WASHINGTON (Reuters) - The millions of Americans suffering through long stretches of unemployment could be left behind as the economy strengthens, a study by an influential former White House economist found.
Alan Krueger, a respected labor market economist who led President Barack Obama’s Council of Economic Advisers, said those unemployed long term tended to put less effort into their job hunts than others and were often viewed by employers as undesirable.
The sobering analysis published on Thursday by the Brookings Institution, a think tank in Washington, projected that people out of work for more than six months will increasingly give up their job search in the coming years.
Their plight could be one of the deepest scars left by the 2007-09 U.S. recession.
While the unemployment rate has fallen quickly over the past year, most of the workers getting jobs have experienced only brief stretches of unemployment.
It has yet to be seen whether the long-term unemployed will eventually get jobs as the economy strengthens or drop out of the labor force altogether. Krueger’s analysis suggests America is headed towards the latter of those two paths.
“A concerted effort will be needed to raise the employment prospects of the long-term unemployed, especially as they are likely to withdraw from the job market at an increasing rate,” Krueger wrote in the paper, which was coauthored by his Princeton University colleagues Judd Cramer and David Cho.
In February, there were 3.8 million people without jobs who had been actively looking for work for at least 27 weeks, nearly three times more than on the eve of the recession.
Krueger and his coauthors found the long-term unemployed were especially prone to dropping out of the workforce. While that pattern is suppressed in the aftermath of recession, the researchers concluded it would reassert itself in coming years.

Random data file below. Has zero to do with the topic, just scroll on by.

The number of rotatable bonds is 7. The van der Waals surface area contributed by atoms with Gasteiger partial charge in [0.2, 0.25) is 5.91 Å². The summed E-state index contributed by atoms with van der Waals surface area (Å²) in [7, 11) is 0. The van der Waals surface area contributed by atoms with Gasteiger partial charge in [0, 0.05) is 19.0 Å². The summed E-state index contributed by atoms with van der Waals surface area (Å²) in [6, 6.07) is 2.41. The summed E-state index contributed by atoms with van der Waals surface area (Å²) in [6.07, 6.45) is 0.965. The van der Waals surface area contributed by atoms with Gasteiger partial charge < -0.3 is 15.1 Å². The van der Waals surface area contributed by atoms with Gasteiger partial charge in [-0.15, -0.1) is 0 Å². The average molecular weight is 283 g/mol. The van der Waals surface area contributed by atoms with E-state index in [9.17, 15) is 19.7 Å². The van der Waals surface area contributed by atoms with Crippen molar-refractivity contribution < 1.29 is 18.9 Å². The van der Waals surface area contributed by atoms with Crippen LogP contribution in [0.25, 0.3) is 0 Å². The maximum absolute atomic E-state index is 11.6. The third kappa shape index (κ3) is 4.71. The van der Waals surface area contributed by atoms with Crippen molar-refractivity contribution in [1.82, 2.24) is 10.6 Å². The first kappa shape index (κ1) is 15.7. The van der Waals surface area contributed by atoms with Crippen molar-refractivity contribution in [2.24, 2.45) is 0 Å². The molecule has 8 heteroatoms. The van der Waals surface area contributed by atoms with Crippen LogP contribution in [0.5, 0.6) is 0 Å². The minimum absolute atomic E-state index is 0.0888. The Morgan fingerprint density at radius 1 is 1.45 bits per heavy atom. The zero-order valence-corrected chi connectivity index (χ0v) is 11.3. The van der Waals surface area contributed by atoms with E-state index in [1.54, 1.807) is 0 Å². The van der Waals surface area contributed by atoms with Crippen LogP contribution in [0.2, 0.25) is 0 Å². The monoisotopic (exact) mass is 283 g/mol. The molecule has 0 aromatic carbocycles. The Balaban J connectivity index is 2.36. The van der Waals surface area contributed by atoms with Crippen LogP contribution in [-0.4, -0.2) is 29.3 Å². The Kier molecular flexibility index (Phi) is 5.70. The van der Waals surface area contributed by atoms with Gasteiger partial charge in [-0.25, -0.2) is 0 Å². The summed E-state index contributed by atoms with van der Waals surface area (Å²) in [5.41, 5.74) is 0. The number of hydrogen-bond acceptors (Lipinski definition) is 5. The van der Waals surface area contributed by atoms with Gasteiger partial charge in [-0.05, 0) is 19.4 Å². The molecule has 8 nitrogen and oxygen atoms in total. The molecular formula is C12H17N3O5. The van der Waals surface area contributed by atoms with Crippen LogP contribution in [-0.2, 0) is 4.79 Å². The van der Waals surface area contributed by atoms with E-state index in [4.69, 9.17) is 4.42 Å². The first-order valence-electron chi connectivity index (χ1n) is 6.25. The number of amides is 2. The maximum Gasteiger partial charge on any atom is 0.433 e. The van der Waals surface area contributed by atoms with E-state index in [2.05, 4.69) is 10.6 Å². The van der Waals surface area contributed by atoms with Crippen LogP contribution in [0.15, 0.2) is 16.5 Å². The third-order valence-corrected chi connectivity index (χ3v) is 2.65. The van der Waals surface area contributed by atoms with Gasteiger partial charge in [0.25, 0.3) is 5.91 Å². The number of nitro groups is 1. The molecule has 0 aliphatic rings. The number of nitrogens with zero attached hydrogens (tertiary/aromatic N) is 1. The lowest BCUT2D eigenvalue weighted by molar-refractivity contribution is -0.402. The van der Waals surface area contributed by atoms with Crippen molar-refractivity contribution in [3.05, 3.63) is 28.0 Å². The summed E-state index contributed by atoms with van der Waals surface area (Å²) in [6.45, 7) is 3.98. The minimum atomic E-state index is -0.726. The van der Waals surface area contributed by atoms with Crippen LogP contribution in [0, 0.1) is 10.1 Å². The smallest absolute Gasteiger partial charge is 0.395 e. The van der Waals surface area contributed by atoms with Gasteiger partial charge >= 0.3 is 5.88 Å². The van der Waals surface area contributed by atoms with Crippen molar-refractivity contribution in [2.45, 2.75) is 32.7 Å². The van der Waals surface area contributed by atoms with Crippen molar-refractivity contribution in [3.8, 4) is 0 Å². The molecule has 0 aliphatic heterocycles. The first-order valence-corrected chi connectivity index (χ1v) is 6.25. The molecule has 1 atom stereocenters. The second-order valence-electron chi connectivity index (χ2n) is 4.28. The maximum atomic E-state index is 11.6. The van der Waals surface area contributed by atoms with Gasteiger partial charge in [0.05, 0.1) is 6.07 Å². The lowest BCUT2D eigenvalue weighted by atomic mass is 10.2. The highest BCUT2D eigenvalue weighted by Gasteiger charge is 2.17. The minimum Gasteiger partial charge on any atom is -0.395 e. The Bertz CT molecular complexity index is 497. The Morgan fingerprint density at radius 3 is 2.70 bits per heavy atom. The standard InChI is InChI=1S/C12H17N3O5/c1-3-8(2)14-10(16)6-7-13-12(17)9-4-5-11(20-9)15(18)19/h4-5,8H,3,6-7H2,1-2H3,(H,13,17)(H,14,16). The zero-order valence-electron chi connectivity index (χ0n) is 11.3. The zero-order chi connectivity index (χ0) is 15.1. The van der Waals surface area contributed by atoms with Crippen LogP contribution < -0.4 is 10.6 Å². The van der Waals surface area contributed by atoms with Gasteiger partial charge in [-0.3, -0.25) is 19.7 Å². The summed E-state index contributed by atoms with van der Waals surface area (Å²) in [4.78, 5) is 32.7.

It also appears unlikely a strengthening economy will benefit the long-term unemployed much. The researchers found that even in states with low jobless rates such as North Dakota, where the economy is booming thanks to surging oil output, the long-term unemployed don’t seem to be doing any better.
The paper also suggested the U.S. Federal Reserve would do better to monitor the dwindling ranks of short-term unemployed than the overall jobless rate when trying to gauge when a tightening labor market might fuel inflationary wage pressures.
The research supported the growing view among economists that those out of work for an extended period don’t suppress wage growth much, perhaps because they aren’t trying very hard to get jobs or aren’t seriously considered when they apply.
That means there could be less slack in the job market than would be suggested by the current unemployment rate of 6.7 percent. The number of short-term unemployed workers has fallen quickly in recent years and is now at roughly the same level as it was in 2004.
“Further declines in short-term unemployment would be expected to be associated with rising inflation and stronger real wage growth,” the economists wrote.
While this view has gained currency among academic economists, Fed Chair Janet Yellen on Wednesday said recent evidence supporting this conclusion was far from conclusive. She said she remained concerned about people who gone for long stretches without work.
Reporting by Jason Lange; Editing by Meredith Mazzilli